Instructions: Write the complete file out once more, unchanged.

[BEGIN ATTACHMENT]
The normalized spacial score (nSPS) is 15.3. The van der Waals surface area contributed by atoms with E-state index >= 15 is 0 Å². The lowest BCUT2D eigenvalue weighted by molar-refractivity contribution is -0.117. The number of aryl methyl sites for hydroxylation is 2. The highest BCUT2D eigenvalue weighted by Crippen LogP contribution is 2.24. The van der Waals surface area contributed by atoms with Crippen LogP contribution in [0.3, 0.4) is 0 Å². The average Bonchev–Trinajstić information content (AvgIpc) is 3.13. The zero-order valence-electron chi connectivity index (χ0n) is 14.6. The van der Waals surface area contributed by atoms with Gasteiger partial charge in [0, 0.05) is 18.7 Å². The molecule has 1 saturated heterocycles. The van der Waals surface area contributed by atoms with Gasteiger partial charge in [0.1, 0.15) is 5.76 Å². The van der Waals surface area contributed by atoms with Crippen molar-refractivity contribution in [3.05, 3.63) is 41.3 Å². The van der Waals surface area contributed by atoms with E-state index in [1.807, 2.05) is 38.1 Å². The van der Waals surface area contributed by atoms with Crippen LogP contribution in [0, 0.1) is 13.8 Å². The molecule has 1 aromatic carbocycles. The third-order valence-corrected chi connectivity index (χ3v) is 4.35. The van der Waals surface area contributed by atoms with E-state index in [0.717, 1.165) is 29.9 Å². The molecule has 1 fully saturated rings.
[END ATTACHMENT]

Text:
The normalized spacial score (nSPS) is 15.3. The van der Waals surface area contributed by atoms with E-state index >= 15 is 0 Å². The lowest BCUT2D eigenvalue weighted by molar-refractivity contribution is -0.117. The number of aryl methyl sites for hydroxylation is 2. The highest BCUT2D eigenvalue weighted by Crippen LogP contribution is 2.24. The van der Waals surface area contributed by atoms with Crippen LogP contribution in [0.3, 0.4) is 0 Å². The average Bonchev–Trinajstić information content (AvgIpc) is 3.13. The zero-order valence-electron chi connectivity index (χ0n) is 14.6. The van der Waals surface area contributed by atoms with Gasteiger partial charge in [0, 0.05) is 18.7 Å². The molecule has 1 saturated heterocycles. The van der Waals surface area contributed by atoms with Gasteiger partial charge in [0.1, 0.15) is 5.76 Å². The van der Waals surface area contributed by atoms with Crippen molar-refractivity contribution in [3.05, 3.63) is 41.3 Å². The van der Waals surface area contributed by atoms with E-state index in [1.807, 2.05) is 38.1 Å². The van der Waals surface area contributed by atoms with Crippen LogP contribution in [0, 0.1) is 13.8 Å². The molecule has 1 aromatic carbocycles. The third-order valence-corrected chi connectivity index (χ3v) is 4.35. The van der Waals surface area contributed by atoms with E-state index in [0.717, 1.165) is 29.9 Å². The molecule has 1 fully saturated rings.